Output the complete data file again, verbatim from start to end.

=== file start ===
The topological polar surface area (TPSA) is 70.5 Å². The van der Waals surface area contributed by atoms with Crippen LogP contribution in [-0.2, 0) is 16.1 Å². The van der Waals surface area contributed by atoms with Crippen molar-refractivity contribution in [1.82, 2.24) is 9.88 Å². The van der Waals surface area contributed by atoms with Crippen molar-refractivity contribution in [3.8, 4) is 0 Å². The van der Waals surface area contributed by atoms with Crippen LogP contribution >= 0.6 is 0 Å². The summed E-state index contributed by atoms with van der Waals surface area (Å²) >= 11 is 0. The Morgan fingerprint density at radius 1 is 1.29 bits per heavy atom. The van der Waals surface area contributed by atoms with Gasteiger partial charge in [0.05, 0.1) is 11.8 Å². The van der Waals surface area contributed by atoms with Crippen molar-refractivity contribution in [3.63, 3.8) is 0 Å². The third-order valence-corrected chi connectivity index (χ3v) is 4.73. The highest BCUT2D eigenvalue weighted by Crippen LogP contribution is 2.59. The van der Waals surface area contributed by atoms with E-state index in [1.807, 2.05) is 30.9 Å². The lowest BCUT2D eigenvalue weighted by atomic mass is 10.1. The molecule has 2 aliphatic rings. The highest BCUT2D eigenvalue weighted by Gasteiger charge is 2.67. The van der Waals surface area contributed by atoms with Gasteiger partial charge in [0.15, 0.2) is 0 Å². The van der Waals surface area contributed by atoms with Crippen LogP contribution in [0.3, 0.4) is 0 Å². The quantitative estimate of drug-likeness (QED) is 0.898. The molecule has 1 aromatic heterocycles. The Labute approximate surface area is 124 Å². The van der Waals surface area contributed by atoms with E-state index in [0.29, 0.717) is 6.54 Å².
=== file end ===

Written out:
The topological polar surface area (TPSA) is 70.5 Å². The van der Waals surface area contributed by atoms with Crippen LogP contribution in [-0.2, 0) is 16.1 Å². The van der Waals surface area contributed by atoms with Crippen molar-refractivity contribution in [1.82, 2.24) is 9.88 Å². The van der Waals surface area contributed by atoms with Crippen molar-refractivity contribution in [3.8, 4) is 0 Å². The van der Waals surface area contributed by atoms with Crippen LogP contribution >= 0.6 is 0 Å². The summed E-state index contributed by atoms with van der Waals surface area (Å²) >= 11 is 0. The Morgan fingerprint density at radius 1 is 1.29 bits per heavy atom. The van der Waals surface area contributed by atoms with Gasteiger partial charge in [0.05, 0.1) is 11.8 Å². The van der Waals surface area contributed by atoms with Crippen molar-refractivity contribution in [3.63, 3.8) is 0 Å². The third-order valence-corrected chi connectivity index (χ3v) is 4.73. The highest BCUT2D eigenvalue weighted by Crippen LogP contribution is 2.59. The van der Waals surface area contributed by atoms with E-state index in [1.807, 2.05) is 30.9 Å². The lowest BCUT2D eigenvalue weighted by atomic mass is 10.1. The molecule has 2 aliphatic rings. The highest BCUT2D eigenvalue weighted by Gasteiger charge is 2.67. The van der Waals surface area contributed by atoms with Gasteiger partial charge in [0.15, 0.2) is 0 Å². The van der Waals surface area contributed by atoms with Crippen LogP contribution in [0.3, 0.4) is 0 Å². The quantitative estimate of drug-likeness (QED) is 0.898. The molecule has 1 aromatic heterocycles. The Labute approximate surface area is 124 Å². The van der Waals surface area contributed by atoms with E-state index in [0.29, 0.717) is 6.54 Å².